Fauci hits back at DeSantis claim that vaccinations don’t ‘impact me or anyone else’

Fauci hits back at DeSantis claim that vaccinations don’t ‘impact me or anyone else’

Florida governor Ron DeSantis’s claim that getting a Covid vaccine “doesn’t impact me or anyone else” was “completely incorrect,” Anthony Fauci said on Tuesday, highlighting the critical role vaccines play against disease outbreaks.

“If he feels that vaccines are not important for people, that they are just important for some people, that’s completely incorrect,” Dr Fauci, the director of the US’s National Institute of Allergy and Infectious Diseases, said in an interview to CNN.

Vaccinations have been the solution to every major public health issue, including smallpox, polio, measles, the country’s top infectious diseases expert said.

“I’m not sure what people are talking about when they push back on vaccinations. It [vaccines] is historically, over decades and decades and decades, shown to be the way you control an infectious disease.”

During a news conference earlier on Friday, the Republican governor said, while vaccines have helped people avoid severe illness, they were “about your health and whether you want that protection or not. It really doesn’t impact me or anyone else.”

Dr Fauci, responding to Mr DeSantis’s remarks, said they were “not true at all”, pointing out that those who remain unvaccinated were “part of the problem”.

“I mean, obviously it’s important for you as an individual for your own personal protection, safety and health,” he said.

“But when you have a virus that’s circulating in the community and you are not vaccinated, you are part of the problem because you are allowing yourself to be a vehicle for the virus to be spreading to someone else.”

Dr Fauci then pointed out that those who were unvaccinated could be asymptomatic and could pass on the coronavirus infection to others who were much more vulnerable healthwise, compared to them. He also said getting vaccinated was not just a responsibility towards individual health, but a collective responsibility.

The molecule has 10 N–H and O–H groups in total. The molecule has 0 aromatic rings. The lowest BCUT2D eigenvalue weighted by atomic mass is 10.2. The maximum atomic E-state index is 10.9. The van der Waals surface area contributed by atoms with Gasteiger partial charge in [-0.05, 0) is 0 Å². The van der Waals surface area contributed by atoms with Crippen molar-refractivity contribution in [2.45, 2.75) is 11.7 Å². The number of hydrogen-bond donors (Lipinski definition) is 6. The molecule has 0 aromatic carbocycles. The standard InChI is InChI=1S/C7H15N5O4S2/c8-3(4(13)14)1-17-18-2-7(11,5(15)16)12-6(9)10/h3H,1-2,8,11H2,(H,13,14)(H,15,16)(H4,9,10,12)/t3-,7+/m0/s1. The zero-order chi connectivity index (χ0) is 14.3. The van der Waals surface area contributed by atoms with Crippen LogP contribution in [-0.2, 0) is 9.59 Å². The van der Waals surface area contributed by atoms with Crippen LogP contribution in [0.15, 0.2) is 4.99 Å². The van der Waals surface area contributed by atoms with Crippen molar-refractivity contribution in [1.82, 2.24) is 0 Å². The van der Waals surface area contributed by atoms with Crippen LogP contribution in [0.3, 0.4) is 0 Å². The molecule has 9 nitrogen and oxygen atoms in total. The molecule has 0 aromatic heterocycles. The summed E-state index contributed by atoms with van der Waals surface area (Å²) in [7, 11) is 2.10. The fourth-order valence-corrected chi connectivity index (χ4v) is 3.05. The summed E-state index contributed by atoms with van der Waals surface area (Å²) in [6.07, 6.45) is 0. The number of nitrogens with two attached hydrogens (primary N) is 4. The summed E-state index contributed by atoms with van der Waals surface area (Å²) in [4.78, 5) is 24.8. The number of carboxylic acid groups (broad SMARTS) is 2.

“It isn’t as if it stops with you. If that were the case, then it would be only about you. But it doesn’t,” he said.

“You can get infected even if you get no symptoms or minimally symptomatic and then pass it on to someone who in fact might be very vulnerable – an elderly person, a person with an underlying disease. So when you’re dealing with an outbreak of an infectious disease, it isn’t only about you. There is a societal responsibility that we all have.”

Earlier, an editorial published by The Miami Herald offered a stinging rebuke of the governor’s remarks.

The piece, titled “Your ‘personal choice’ not to get COVID vaccine is putting our ‘healthcare heroes’ at risk”, by the paper’s editorial board slammed the governor’s statement, calling it a “profile in selfishness” for ignoring the role the vaccine plays in reducing the community spread of the virus.

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